Rain falling from clouds

30 years of accumulation: A timeline of cloud computing

Developments in bandwidth, processing and open-source networking over three decades have made cloud as ordinary as the weather.

1982
The first Ethernet adapter card for the IBM PC released, introducing fast, inexpensive connections that would enable cloud computing.

1989
Software Tool & Die founded, first public dialup Internet Service Provider and "still proud to be the best."

1992
In a $500 million deal, FAA undertakes wholesale IT outsourcing to Electronic Data Systems Corp. under the Computer Resources Nucleus program.

1996
Navy launches IT-2 to build secure, global network to deliver fast Ethernet to 270,000 users worldwide, with browsers, continuous TCP/IP connections.

1997
The term "cloud computing" is coined by University of Texas professor Ramnath Chellappa in a talk on a "new computing paradigm."

1998
VMware founded, introduces software providing completely virtualized set of hardware to a guest operating system.

Walter Reed Army Medical Center upgrades to 100 megabits/sec Asynchronous Transfer Mode network to accommodate virtual LANs, a stepping stone to the cloud-enabled office.

1999
Salesforce.com founded in San Francisco apartment.

Defense Department shifts communications networks from ATM to a 1-gigabit/sec Ethernet backbone.

2000
Government agencies begin developing computer "grids," an open-source networking technology that lets users share resources in a manner not subject to central control.

2001
Interior Department becomes one of several agencies to experiment with adopting the application service provider model for delivering applications to workforce.

Agriculture Department links XML soil survey data with GIS, an early example of using software as a service to link devices across the Internet.

2004
State Department launches pilot to switch out PCs for thin clients at overseas posts and domestic offices.

2005
EPA announces project to use grid computing for air quality monitoring, a sign that government acceptance of collaborative networks is widening.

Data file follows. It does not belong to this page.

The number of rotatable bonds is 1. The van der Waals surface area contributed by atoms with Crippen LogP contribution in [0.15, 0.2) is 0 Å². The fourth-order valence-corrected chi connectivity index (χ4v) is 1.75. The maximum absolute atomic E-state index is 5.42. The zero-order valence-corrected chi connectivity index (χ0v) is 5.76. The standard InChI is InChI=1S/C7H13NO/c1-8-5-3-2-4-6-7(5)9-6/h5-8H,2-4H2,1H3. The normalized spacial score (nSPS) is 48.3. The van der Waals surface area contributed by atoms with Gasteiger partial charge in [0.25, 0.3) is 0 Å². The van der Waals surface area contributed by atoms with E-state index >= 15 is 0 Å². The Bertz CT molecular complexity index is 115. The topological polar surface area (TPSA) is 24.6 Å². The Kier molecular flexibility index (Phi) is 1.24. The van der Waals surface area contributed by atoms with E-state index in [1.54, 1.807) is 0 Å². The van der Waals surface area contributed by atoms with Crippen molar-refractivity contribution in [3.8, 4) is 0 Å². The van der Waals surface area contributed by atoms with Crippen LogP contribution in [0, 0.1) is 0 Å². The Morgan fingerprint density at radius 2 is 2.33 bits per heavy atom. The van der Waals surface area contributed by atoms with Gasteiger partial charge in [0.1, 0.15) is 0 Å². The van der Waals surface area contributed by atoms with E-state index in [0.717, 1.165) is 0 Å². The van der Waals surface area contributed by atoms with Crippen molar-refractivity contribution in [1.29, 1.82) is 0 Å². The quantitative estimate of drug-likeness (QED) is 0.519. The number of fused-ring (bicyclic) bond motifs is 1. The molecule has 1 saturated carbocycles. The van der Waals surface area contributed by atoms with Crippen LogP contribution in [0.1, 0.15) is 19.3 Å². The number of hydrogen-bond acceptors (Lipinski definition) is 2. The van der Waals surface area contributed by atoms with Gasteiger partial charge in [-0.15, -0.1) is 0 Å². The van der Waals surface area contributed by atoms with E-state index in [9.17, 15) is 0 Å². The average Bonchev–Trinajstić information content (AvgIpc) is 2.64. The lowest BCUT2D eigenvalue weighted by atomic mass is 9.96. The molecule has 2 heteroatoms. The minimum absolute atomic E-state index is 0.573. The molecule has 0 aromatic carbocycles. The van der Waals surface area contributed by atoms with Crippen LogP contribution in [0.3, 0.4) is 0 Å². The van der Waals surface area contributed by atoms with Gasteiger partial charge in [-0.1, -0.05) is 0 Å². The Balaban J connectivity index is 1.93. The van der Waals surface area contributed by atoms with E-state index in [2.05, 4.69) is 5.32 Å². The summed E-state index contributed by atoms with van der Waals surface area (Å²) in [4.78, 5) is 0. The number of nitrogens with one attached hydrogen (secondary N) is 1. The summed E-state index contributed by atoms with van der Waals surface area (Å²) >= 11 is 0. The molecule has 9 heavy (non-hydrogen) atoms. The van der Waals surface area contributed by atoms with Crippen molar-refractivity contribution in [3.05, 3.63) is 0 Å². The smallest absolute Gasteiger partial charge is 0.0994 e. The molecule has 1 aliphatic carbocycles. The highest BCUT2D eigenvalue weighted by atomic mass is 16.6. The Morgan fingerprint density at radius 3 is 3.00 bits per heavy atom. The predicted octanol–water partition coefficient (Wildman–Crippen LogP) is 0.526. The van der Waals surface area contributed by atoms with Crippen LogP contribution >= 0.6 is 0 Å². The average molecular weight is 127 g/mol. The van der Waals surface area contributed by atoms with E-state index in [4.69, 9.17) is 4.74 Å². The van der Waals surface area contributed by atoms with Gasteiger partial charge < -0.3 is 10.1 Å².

Intel releases Pentium 4 models, first Intel processors to support virtualization on the x86 platform.

2006
AMD releases Athlon 64 processors, the first to support virtualization.

Amazon launches Elastic Compute Cloud, an infrastructure-as-a-service that lets organizations contract for computers to run their applications.

2007
File hosting and synchronization service Dropbox Inc., founded by MIT student, making cloud storage a commodity.

2008
Apptis Inc. and ServerVault Corp. announce secure, managed, federally compliant cloud infrastructure.

2010
OMB issues "cloud first" mandate, requiring agencies to identify three services to move to the cloud and retire associated legacy systems.

GSA announces it will use cloud computing as primary means for hosting the government’s official information portal, USA.gov.

SAP offers agencies Enterprise Resource Planning via the Terremark cloud, enterprise-level software-as a-service.

2011
GSA moves 17,000 e-mail users to Google Apps for Government

DARPA seeks mission-resilient cloud to ensure military can withstand attack against pieces of the network.

2012
Energy Department sets up YourCloud to broker secure cloud services for agency and national labs.

Salesforce.com unveils Government Cloud and AppExchange, multitenant services designed for the public sector.

2013
CIA inks $600 million deal with Amazon Web Services to build a private cloud, bolstering confidence in security of the cloud.

Reader Comments

Thu, May 30, 2013 Matthew Henson UK

I am afraid good old fashion EDI (Electronic Data Interchange) predates even 1982. First used by GE in the 70's and still very widely used today, we just happen to call it "Cloud B2B Services" now

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